The First Shoe Factory, the Erie Canal, and the Great Fire of 1837.
As the city of Utica grew, so did its shoemaking industry. The first large-scale production of shoes began in eighteen thirty-seven by John Cantwell. He had a shop at 3 Catharine Street, where he employed over a dozen employees making what some referred to as “the finest shoes and boots in Central New York."
There were twenty-eight shoemakers listed in the 1838 City Directory; by 1840, there were close to one hundred. Most of the shoe maker shops were centered around the foot of Genesee Street and the surrounding blocks. These were located close to the Erie Canal, which opened in 1825.
The first "Great Fire of Utica" happened in eighteen-thirty seven. Almost as a natural type of Urban Renewal several fire burned this lower part of Genesee Street and forced the city to rebuild. The fire of eighteen thirty seven burned the western side of the one hundred block of Genesee Street which was considered an older and run down area needed of improvement.
As we move on to the next stop the prosperity of the Erie Canal and New York's railroad system were in full swing. Utica's population expanded as did the shoe industry..
Small shoe factory
The Erie Canal from Hotel Street
The Great Fire of 1837
Backstory and Context
The opening of the Erie Canal was a tremendous boom for Utica. The canal gave people easy access to transportation of raw materials and finished goods. Many industries flourished, including leather and shoemaking. The Erie Canal ran straight through downtown Utica following what today is known as Oriskany Street or 5 S. Commercial and Industrial businesses were nestled shoulder to shoulder along the canal in Utica's central business district.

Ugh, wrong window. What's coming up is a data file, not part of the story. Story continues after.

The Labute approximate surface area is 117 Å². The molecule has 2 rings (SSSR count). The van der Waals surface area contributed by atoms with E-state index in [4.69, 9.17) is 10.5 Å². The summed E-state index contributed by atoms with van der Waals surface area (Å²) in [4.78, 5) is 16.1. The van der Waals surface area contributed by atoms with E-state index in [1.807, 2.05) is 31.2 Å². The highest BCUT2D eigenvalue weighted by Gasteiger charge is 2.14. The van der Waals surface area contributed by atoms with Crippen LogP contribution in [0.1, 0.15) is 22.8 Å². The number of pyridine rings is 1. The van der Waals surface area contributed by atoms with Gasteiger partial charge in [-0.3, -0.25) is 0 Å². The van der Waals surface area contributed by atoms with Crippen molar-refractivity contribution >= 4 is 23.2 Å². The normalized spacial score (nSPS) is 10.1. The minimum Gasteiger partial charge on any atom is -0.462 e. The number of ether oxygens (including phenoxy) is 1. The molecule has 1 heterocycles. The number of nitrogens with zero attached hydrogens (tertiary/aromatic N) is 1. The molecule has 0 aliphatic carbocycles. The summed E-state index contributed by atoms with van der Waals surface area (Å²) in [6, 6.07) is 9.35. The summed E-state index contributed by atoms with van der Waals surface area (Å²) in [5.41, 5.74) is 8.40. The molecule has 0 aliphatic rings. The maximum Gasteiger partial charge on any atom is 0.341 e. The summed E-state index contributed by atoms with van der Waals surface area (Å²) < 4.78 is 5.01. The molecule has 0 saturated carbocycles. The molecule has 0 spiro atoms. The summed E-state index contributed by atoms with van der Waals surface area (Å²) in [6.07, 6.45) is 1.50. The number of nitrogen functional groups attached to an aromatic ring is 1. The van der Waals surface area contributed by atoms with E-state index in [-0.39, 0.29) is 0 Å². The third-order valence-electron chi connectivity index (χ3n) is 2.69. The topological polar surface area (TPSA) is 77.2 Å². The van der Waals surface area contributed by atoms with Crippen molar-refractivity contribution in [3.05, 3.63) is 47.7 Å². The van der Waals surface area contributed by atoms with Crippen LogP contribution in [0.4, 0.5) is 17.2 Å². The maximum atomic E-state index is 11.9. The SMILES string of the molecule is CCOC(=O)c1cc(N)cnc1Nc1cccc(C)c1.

The Great Fire of Eighteen Thirty-Seven:
The great fire of Utica broke out about 2 o'clock in the morning on March 31, eighteen thirty-seven, on the second floor of a frame building on the corner of Genesee and Broad streets. The building housed a grocery store, a silversmith, and a jeweler. According to the Utica Observer of April 4, eighteen thirty-seven: "...the wind was high from the east and most of the buildings, being of wood (a few have brick fronts), the flames spread with great rapidity, and before the engines could be brought into play, had obtained a mastery that was almost impossible to overcome..." The fire consumed a total of thirty-four buildings, most of them merchants and a handful of private dwellings. The article goes on to say, "Undaunted by the disastrous fire, Uticans immediately began the reconstruction of the block..."
This was not the last Great Fire of Utica. As we will see later in the tour, fires took their toll on the Utica shoe industry as well.